Parables teach us something about God, so what can we learn? We learn that Jesus will be made king of a kingdom. This reveals Jesus’ authority and how mankind is not on equal footing with God. We learn that he will reward the faithful with more responsibility. He will also take into account those who were for him and those who were against him.
Parables also call people toward repentance and call people to response. So what is this parable calling people to? With each element of the story, it builds in tension and severity. How do you view Jesus? Is he king? Is he not? Have you been faithful with the resources and the gifts that God has given you? Or have you been faithless and negligent? If God were to take an account of your life, would he say “Well done, good servant,” or would he take your mina away and give it to another? And when Jesus returns, would you be on the side of the king or would you be his enemy?
In a simplified summary, one can say, “God gives to people what they deserve.” But is that all? We will take an extremely quick look at 2 other parables, The Parable of the Prodigal Son, and The Parable of the Wicked Tenants. In the Prodigal Son, the father, representing God, gives to the younger son what he doesn’t deserve, and the emphasis is on repentance and mercy. The question the listeners are left with is, “How will you respond to God’s lavish love?” In the Wicked Tenants, God is the owner of the vineyard and Jesus is the son that he sends. Here, the tenants kill the son, and God doesn’t get what he deserved. The emphasis is on reversal and redemption: “The stone that the builders rejected has become the cornerstone.” The question the listeners are left with is, “If you deny God what is his, what do you think he will do with what you think is yours?”
What we begin to see is that there is a complexity to the nature of God, such that just one story is not enough. One lesson is not enough to teach about who God is and his relationship with mankind. This God is a God who gives people what they deserve, doesn’t give people what they deserve, and also didn’t get what God himself deserved, most obviously in the death of Jesus.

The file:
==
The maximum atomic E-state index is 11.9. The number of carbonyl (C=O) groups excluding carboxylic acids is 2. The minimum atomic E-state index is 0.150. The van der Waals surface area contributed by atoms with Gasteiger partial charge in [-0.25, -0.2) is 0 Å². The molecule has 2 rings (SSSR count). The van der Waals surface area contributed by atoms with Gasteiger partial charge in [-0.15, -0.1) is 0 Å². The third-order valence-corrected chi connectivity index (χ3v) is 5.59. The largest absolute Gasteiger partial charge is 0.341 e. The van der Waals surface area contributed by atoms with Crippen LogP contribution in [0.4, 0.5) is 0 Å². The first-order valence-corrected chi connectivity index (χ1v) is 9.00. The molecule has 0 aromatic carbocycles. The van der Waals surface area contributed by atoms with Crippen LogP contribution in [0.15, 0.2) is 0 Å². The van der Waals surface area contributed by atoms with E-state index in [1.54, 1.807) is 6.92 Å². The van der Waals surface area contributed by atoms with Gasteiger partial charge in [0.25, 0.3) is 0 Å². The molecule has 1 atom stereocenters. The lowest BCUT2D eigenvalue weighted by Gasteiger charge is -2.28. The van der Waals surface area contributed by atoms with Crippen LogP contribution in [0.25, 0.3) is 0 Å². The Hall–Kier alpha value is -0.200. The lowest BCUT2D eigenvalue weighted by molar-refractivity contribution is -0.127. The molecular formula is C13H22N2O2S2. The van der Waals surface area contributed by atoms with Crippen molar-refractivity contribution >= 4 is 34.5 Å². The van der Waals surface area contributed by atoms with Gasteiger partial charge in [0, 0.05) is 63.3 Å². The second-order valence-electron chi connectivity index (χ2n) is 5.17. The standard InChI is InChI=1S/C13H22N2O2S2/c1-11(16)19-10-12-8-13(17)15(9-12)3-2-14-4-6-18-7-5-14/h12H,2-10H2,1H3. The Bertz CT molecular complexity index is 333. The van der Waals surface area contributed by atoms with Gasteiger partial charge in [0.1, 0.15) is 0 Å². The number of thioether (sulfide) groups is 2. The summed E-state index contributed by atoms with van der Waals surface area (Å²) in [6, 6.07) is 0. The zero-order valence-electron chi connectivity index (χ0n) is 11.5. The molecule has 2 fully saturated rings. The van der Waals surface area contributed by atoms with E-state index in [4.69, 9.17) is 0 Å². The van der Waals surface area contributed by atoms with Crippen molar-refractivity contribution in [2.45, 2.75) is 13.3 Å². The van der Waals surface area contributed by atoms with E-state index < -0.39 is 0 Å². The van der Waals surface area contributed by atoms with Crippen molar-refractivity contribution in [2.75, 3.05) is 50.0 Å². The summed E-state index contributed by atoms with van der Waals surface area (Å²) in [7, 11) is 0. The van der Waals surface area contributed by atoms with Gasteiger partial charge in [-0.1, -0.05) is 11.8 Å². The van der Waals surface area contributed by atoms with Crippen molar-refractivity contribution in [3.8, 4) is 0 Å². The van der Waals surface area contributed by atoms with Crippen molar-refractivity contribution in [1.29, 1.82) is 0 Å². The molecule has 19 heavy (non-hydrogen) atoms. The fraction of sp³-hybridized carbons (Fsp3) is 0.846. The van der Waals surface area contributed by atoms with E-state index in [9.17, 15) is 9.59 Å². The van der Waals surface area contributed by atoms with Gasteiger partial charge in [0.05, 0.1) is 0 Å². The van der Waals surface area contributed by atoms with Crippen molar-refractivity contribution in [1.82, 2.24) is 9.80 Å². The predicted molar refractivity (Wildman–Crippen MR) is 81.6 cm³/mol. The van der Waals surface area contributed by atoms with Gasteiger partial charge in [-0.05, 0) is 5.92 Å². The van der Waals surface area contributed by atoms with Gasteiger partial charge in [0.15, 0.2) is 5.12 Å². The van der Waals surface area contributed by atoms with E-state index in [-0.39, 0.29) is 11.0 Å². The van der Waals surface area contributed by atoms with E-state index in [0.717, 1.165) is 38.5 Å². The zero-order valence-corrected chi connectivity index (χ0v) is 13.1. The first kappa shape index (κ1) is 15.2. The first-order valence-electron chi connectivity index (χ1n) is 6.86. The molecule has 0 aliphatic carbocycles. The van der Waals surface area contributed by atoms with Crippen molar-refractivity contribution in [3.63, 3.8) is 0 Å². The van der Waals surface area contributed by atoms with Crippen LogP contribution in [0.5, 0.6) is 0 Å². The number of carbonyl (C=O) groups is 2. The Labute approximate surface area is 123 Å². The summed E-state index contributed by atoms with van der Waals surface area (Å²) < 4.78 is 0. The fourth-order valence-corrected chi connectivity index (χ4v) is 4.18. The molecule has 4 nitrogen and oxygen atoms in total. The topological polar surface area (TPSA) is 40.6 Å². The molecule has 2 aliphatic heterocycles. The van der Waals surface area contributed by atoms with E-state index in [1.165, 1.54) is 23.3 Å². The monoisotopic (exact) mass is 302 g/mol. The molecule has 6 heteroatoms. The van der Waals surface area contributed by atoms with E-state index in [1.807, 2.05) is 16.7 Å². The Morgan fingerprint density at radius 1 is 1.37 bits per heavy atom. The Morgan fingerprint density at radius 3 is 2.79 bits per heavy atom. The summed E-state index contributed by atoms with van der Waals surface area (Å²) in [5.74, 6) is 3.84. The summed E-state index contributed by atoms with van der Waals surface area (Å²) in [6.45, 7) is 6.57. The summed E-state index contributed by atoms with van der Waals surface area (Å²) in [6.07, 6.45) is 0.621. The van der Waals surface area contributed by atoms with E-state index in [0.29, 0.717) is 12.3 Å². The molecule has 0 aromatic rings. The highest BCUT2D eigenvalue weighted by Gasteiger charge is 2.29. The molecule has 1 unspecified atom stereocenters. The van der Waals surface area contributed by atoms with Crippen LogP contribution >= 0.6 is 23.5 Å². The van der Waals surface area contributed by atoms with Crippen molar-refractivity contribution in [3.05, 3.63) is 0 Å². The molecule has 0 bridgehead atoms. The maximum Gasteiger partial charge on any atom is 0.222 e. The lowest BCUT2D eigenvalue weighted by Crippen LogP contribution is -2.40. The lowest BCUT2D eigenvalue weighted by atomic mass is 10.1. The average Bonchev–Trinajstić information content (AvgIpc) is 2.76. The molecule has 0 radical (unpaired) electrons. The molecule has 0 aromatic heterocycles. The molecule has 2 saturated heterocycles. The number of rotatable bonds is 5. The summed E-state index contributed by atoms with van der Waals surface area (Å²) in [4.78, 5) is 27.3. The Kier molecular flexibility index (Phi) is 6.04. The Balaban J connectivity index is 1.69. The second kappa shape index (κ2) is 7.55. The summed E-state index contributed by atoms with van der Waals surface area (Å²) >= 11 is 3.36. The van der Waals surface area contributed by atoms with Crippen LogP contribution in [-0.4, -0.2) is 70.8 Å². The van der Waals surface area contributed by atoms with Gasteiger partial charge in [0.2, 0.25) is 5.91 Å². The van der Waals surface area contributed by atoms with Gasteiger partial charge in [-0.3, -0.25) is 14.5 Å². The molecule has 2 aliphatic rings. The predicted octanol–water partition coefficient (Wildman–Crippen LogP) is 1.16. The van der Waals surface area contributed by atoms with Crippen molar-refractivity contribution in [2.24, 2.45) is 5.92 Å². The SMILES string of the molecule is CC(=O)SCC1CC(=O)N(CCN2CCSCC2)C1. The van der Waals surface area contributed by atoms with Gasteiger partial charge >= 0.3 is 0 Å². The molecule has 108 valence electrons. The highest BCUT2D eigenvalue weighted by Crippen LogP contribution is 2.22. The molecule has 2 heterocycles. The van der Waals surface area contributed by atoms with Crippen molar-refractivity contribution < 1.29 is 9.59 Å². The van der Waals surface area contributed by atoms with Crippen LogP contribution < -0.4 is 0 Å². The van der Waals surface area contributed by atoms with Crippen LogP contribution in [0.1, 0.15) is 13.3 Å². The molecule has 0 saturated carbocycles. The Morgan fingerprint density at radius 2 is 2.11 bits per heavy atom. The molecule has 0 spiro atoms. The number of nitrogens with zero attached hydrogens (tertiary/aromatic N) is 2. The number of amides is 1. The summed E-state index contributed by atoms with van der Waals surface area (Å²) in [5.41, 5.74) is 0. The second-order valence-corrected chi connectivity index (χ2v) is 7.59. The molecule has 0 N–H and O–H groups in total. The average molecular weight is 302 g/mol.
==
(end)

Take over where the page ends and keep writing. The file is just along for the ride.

How I sit with the last verse of The Minas is this, that the choices and the actions we make in our lives matter. They shape us to either love God or to hate God. As in the parable, we either receive Jesus as king or we reject him. That last verse is a stern and severe warning to all who listen. It is a reality check: “Your life is not a game; it’s more significant than you can fathom, so don’t fool around.” But this also needs to be tempered by the other qualities that we learn about God, his mercy and redemption. God will receive people who turn back to him. He can turn our mistakes and sins into life. And that goes for you and me. I can sit in the tension of this last verse because judgment is not all of who God is. “The Lord is not slow to fulfill his promise as some count slowness, but is patient toward you, not wishing that any should perish, but that all should reach repentance,” (2 Peter 3:9).
NIV (1984): But those enemies of mine who did not want me to be king over them–bring them here and kill them in front of me.